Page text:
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What to do about TFSA Over-Contributions

Written by Jessica Steer
TFSAs, also known as tax free savings accounts, are a great way to save money. You can earn some interest on your money while avoiding paying any taxes on the money. Unlike an RRSP account or even mutual funds, with a TFSA, you can take money out of your account whenever you want to. That being said, there is a limit to how much you can put into your TFSA. That does include the money that you take out as well. Once you have reached that limit, then you start having to pay a penalty.
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    As mentioned above, a TFSA is a tax free savings account that you can open through a financial institution. You do not need to be earning income in order to open a TFSA and no one else will be able to access it because you are the account holder. Only you will be able to dictate any deposits or withdrawals. You can access your TFSA through a branch or your financial institutions online banking. It is important you keep track of these withdrawals and deposits to verify that you don’t exceed your contribution limits.

    Contribution Limits

    Every year, the contribution limit on your TFSA changes. With these contribution limits you have a yearly limit but there is also a lifetime limit. This starts at the age of 18. For example, if you turned 18 in 2009 then your total lifetime contribution limit would be $88,000. Here is a breakdown of all of the contribution limits from 2009 on.

    From the years 2009 - 2012 the annual limit was $5000. In 2013 it went up to $5,500 and stayed that way for 2014. Then in 2015 it changed dramatically by increasing to $10,000. In 2016 it went back down to $5,500 and stayed at that amount for 2017 and 2018. In 2019 the limit then increased again to $6000. It stayed at $6000 for 2020, 2021 and 2022. It was then $600, in 2023. Now, in 2024, the annual TFSA contributions limit has increased again to $7000.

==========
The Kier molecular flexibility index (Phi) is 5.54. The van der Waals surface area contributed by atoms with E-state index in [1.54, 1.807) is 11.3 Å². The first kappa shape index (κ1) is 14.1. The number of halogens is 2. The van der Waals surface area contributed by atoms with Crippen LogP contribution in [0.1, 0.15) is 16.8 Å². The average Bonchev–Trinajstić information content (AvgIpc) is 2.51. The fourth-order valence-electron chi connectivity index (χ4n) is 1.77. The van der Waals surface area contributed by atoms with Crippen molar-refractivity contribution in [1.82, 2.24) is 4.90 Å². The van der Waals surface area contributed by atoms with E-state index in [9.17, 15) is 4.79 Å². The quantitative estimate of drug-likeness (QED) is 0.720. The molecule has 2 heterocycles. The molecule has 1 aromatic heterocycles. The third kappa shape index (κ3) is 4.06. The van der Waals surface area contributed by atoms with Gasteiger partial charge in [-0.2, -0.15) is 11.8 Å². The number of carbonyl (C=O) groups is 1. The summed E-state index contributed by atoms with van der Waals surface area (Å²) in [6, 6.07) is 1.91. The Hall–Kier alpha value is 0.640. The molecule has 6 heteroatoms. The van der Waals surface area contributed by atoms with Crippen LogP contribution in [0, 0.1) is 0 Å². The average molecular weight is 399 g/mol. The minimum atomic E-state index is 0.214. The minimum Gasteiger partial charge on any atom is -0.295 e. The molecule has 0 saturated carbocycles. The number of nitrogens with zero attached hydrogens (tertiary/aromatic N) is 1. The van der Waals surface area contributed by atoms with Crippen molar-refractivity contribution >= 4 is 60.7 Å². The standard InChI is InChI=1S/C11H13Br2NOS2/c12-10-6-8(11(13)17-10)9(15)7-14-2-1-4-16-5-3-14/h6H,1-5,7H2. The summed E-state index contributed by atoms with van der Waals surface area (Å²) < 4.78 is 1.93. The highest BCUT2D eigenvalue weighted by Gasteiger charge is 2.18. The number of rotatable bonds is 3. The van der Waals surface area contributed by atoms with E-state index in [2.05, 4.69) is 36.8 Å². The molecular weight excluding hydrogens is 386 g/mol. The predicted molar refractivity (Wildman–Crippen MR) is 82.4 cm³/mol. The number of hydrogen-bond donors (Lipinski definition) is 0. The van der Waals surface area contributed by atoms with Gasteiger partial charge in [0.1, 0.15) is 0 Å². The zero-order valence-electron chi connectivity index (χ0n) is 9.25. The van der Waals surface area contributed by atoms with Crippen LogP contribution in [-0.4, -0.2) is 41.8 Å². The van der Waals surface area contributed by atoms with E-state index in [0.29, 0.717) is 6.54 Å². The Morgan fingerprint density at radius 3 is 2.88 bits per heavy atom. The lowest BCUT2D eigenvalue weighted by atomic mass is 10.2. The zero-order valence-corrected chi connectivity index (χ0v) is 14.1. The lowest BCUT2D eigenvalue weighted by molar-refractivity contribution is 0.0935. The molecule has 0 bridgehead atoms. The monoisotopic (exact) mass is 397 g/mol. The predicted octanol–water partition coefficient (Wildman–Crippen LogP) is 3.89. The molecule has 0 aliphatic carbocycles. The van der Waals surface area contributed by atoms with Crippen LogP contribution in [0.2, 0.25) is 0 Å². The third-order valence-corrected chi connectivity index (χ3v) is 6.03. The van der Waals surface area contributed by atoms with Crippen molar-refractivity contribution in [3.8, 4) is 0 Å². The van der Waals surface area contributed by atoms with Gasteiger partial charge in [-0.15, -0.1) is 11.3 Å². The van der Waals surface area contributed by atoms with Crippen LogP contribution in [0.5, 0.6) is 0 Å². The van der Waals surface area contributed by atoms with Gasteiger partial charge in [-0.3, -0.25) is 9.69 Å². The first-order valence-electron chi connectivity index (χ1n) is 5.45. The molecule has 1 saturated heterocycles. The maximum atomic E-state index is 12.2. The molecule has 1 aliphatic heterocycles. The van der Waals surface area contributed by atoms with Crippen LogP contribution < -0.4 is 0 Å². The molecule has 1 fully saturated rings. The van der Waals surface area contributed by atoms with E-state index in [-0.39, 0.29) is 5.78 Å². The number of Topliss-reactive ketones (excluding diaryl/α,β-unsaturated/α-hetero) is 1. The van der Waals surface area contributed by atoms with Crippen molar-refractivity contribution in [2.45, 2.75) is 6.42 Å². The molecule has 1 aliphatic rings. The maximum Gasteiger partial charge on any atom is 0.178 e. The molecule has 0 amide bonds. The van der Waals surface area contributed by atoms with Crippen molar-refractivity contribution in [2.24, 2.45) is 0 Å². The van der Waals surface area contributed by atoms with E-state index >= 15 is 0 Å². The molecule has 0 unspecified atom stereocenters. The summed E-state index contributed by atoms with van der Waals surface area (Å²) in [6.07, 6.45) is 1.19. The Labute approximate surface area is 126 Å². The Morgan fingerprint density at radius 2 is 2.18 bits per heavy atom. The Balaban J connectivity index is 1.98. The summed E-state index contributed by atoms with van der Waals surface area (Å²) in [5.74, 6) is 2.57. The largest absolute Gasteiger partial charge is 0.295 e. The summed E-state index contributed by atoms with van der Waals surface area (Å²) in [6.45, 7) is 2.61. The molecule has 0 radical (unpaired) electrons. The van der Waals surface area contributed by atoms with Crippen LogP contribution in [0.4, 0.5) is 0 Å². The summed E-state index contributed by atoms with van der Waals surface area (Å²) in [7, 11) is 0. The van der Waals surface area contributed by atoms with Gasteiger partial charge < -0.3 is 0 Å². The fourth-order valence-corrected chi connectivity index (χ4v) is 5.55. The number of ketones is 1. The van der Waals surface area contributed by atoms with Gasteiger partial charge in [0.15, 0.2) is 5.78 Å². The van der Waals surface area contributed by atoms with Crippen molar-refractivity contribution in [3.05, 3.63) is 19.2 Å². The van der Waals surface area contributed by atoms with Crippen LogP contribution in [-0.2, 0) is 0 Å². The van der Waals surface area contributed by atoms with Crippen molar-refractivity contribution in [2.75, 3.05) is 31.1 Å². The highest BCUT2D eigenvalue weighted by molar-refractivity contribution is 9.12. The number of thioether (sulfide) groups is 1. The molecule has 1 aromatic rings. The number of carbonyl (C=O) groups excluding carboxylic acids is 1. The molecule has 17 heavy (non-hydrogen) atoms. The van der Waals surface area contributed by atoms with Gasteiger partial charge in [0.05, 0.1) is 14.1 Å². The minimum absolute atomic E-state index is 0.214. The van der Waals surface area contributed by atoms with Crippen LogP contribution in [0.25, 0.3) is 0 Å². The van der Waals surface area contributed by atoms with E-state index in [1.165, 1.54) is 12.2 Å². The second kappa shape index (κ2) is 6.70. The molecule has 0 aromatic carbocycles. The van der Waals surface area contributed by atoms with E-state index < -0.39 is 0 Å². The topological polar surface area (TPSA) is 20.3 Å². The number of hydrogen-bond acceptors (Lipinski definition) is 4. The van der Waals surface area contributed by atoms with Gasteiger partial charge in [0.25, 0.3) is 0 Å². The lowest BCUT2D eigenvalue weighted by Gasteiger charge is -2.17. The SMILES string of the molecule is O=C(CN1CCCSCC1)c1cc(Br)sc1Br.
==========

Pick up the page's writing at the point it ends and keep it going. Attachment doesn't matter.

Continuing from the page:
So now that we know our annual and lifetimes how does it work? Do these amounts carry over? Well, yes they do. How much you can put into your TFSA without incurring a penalty depends on how much room you have used and when you opened the account. Let’s say you turned 18 in 2023 but are just opening your account now, that would mean your TFSA contribution room before a penalty is $88,000, also known as your unused TFSA contribution room. If you have been adding money to your TFSA every year since you turned 18 and always put in the maximum amount, then your 2023 limit is $6,500 since you have no unused contribution room to carry over.

    Withdrawing From Your TFSA

    Unlike some other savings accounts, TFSAs are not locked. You can withdraw money from them whenever you want. That being said, that money you have withdrawn is still included in your contribution limit. You can’t just replace it. That makes it extremely important that you pay attention to what you are depositing into and withdrawing from your account.

    This doesn’t mean that you can’t replace the money that you withdrew though, you just can’t do it in the same year it was withdrawn. It will be added to your contribution limit in the next year. Because of this, it only really affects you if you are nearing or have used your full TFSA contribution limits. If you are in this situation then replacing the money in the same year would cause you to have to pay a penalty.

    Contribution Limit Penalties